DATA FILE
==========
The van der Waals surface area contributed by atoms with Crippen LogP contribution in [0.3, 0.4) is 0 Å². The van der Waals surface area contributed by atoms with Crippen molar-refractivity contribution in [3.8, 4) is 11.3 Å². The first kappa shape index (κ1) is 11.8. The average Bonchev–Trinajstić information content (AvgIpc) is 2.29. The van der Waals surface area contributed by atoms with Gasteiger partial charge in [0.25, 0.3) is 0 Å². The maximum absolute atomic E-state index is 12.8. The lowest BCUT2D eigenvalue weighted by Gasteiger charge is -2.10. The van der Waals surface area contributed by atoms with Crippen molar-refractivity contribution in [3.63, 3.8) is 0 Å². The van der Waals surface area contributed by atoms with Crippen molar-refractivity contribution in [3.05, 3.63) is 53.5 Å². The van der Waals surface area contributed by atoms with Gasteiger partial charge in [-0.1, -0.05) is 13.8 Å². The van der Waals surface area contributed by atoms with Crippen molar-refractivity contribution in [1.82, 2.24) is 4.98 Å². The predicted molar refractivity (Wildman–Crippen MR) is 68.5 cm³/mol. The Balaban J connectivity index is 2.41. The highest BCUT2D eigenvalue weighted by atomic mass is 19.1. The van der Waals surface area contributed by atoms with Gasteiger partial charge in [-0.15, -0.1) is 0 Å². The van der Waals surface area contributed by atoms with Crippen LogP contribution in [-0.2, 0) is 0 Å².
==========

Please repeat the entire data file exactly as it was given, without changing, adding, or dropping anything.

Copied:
The van der Waals surface area contributed by atoms with Crippen LogP contribution in [0.3, 0.4) is 0 Å². The van der Waals surface area contributed by atoms with Crippen molar-refractivity contribution in [3.8, 4) is 11.3 Å². The first kappa shape index (κ1) is 11.8. The average Bonchev–Trinajstić information content (AvgIpc) is 2.29. The van der Waals surface area contributed by atoms with Gasteiger partial charge in [0.25, 0.3) is 0 Å². The maximum absolute atomic E-state index is 12.8. The lowest BCUT2D eigenvalue weighted by Gasteiger charge is -2.10. The van der Waals surface area contributed by atoms with Crippen molar-refractivity contribution in [3.63, 3.8) is 0 Å². The van der Waals surface area contributed by atoms with Crippen molar-refractivity contribution in [3.05, 3.63) is 53.5 Å². The van der Waals surface area contributed by atoms with Gasteiger partial charge in [-0.1, -0.05) is 13.8 Å². The van der Waals surface area contributed by atoms with Crippen molar-refractivity contribution in [1.82, 2.24) is 4.98 Å². The predicted molar refractivity (Wildman–Crippen MR) is 68.5 cm³/mol. The Balaban J connectivity index is 2.41. The highest BCUT2D eigenvalue weighted by atomic mass is 19.1. The van der Waals surface area contributed by atoms with Gasteiger partial charge in [-0.15, -0.1) is 0 Å². The van der Waals surface area contributed by atoms with Crippen LogP contribution in [-0.2, 0) is 0 Å².